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Im sorry that this sounds like a rant. Perhaps I just need to vent. So this weekend Mom s back to "you're no daughter". She doesn't need my help. Four sibs take turns staying with her around the clock. She claims there's never anyone here and she's tired of not knowing who is sleeping on the air bed in the living room every night. No party for us, either Mom. She's not grateful for anything when she's like this. Not sure sure what puts her in these funks but they are worse every time. I probably take it the hardest being the eldest daughter. Today she wants a shower. That's a weeks worth of work for her even with my help. But today she intends to do it herself. Claims I'm selfish and can't spare 15 minutes for her. IM HERE 4 DAYS A WEEK!!! I know many say to to redirect her. My mother does not redirect. She's angry at the world , but mostly, me claiming I've done this to her. On some level I know it not my Mother speaking, but on another level I'm certain it is because for so many years she's been like this, but was able to be independent because she was stronger, but we never knew why. Now that this vascular dementia has come up so suddenly, I wonder if In fact it's been going on for many more years that we realize. Oh, and she's the quintessential showtime - for the docs, the nurse practitioner, the out of town sibs. I just wonder from those with vascular dementia experience, is this the norm? What can I expect next, any advice on coping? As always, I appreciate this forum, the outlet it provides and the advice it offers. I'm hoping that tomorrow my Mom shows up for a bit.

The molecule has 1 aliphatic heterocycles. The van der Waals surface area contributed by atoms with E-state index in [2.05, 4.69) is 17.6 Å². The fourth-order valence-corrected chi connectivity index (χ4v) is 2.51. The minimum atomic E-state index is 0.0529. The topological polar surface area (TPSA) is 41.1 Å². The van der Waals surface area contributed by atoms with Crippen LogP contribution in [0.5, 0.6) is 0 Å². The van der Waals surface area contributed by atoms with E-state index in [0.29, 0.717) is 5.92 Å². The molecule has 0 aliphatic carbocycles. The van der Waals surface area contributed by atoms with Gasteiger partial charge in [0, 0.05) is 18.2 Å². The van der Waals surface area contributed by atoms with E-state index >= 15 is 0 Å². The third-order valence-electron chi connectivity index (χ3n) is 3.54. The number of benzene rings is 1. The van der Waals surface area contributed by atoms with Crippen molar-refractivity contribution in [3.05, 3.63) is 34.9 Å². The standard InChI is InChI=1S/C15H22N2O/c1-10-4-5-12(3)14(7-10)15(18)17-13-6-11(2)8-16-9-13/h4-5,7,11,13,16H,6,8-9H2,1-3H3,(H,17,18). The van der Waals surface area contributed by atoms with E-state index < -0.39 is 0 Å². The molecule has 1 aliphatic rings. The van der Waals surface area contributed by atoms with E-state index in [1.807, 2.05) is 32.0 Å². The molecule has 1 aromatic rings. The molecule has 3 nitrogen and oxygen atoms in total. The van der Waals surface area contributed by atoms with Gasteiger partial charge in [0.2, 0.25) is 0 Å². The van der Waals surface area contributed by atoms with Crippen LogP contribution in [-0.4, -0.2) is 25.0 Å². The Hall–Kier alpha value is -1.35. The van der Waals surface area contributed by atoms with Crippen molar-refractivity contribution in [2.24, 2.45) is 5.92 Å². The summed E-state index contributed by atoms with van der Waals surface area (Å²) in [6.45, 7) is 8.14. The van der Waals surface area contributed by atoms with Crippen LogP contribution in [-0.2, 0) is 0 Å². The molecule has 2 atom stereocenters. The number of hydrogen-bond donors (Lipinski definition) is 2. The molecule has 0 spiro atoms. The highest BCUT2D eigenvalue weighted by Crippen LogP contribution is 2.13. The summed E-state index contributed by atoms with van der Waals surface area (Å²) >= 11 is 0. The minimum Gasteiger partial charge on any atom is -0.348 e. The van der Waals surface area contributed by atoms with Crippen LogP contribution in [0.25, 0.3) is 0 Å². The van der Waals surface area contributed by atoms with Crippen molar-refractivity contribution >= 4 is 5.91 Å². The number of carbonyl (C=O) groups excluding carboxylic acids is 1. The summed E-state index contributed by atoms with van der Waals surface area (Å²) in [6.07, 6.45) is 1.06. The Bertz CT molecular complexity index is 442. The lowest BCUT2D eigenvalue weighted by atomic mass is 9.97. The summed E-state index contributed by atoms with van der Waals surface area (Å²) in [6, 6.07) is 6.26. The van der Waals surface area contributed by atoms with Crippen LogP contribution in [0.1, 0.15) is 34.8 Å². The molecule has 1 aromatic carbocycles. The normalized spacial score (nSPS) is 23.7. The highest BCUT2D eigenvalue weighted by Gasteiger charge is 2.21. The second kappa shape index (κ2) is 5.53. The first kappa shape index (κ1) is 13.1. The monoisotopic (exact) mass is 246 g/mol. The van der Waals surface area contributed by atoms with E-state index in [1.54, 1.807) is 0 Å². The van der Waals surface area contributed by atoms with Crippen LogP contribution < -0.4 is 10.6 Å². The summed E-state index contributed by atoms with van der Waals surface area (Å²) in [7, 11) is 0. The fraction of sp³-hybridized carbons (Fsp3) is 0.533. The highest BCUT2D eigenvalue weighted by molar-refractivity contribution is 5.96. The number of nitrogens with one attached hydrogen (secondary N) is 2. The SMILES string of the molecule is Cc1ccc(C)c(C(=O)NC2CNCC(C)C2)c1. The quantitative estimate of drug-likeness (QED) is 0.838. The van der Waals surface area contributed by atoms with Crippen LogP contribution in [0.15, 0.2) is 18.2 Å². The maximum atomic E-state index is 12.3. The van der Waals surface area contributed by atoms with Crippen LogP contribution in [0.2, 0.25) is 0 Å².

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I have no idea what kind of dementia my mom has - neurologist said she was too old to bother testing but that she was atypical in her math skills etc - she does not act like the Alz residents in her memory care facility whom she thinks are crazy or drunk